The absence of the French prima ballerina at the gala tribute at the London Coliseum on Sunday week is particularly poignant as she was Nureyev's protege. He trained and encouraged her when he was director of the Paris Opera Ballet. She walked out after a row with him over her contract and joined the Royal Ballet as principal guest artist in 1989, causing questions to be asked in France's National Assembly. She patched up the estrangement with her mentor before his death, describing him as 'not from this planet at all, he is a genius'.
At Covent Garden, she has rapidly achieved an enormous reputation. Her unusually strong stage presence, aided by the longest legs in the company, a mane of auburn hair and compelling interpretations, particularly of contemporary works, have made her a major box-office draw. Critics have compared her effect on the Royal Ballet with that of Nureyev after his defection in 1962.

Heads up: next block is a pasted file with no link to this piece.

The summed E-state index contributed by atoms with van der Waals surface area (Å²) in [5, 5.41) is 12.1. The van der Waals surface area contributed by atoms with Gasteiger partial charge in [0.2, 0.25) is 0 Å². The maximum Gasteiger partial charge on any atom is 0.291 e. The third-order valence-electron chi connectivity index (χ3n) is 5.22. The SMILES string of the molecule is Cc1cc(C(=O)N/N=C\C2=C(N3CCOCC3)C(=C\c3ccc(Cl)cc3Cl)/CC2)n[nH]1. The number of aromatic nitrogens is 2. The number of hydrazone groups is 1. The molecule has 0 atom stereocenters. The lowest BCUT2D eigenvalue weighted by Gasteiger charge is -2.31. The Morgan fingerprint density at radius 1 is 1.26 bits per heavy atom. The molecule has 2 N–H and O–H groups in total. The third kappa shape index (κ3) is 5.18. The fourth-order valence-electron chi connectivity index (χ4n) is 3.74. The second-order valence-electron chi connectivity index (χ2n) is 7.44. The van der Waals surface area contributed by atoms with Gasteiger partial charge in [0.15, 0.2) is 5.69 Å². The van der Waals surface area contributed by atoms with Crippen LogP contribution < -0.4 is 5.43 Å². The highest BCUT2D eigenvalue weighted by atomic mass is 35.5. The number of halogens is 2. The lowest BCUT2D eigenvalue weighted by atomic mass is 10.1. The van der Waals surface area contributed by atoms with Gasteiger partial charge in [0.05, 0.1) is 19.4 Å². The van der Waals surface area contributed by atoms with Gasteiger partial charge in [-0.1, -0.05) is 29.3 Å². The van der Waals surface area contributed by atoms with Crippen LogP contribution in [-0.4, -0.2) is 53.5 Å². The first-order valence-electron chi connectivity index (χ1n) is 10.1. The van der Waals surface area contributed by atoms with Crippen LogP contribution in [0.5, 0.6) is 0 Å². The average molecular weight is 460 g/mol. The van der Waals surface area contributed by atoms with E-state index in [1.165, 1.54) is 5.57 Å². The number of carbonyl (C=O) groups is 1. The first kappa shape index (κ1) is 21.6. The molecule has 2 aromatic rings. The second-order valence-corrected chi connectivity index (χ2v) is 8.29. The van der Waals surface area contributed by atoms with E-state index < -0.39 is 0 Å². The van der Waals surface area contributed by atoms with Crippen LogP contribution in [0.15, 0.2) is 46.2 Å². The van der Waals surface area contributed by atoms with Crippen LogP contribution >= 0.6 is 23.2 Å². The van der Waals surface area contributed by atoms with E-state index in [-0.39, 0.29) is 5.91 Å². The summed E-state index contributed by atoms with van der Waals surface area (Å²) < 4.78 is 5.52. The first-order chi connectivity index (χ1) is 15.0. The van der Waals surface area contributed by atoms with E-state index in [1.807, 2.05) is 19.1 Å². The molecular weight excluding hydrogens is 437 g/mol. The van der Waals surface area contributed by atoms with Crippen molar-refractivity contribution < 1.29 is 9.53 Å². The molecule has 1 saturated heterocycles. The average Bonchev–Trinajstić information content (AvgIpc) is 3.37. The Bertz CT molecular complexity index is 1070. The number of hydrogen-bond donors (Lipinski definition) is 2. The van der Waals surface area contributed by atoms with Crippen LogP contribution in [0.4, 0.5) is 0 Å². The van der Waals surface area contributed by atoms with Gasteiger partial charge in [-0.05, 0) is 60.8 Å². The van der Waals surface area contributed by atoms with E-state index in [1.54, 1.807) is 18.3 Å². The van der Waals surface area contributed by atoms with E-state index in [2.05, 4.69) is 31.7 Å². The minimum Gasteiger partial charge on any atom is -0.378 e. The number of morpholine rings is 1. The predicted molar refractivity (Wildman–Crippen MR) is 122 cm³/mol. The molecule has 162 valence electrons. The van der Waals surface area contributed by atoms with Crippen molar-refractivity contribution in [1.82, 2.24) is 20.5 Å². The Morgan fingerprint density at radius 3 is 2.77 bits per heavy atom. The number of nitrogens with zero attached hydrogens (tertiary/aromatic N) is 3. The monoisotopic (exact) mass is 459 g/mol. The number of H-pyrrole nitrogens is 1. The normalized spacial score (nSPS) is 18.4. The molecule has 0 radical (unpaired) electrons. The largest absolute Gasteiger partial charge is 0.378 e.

Backstage, the 28-year-old dancer has achieved a different reputation. Fellow dancers have found her studiously aloof.
The tribute to Nureyev, who died of Aids last year, will raise money for the Aids charity Crusaid. It has attracted the cream of international dance of the last 25 years, including Mikhail Baryshnikov, Natalia Makarova, Irek Mukhamedov, Darcey Bussell, Anthony Dowell, Lynn Seymour and Antoinette Sibley.
A Royal Ballet spokeswoman said Miss Guillem was out of the country and made her own decisions about invitations received.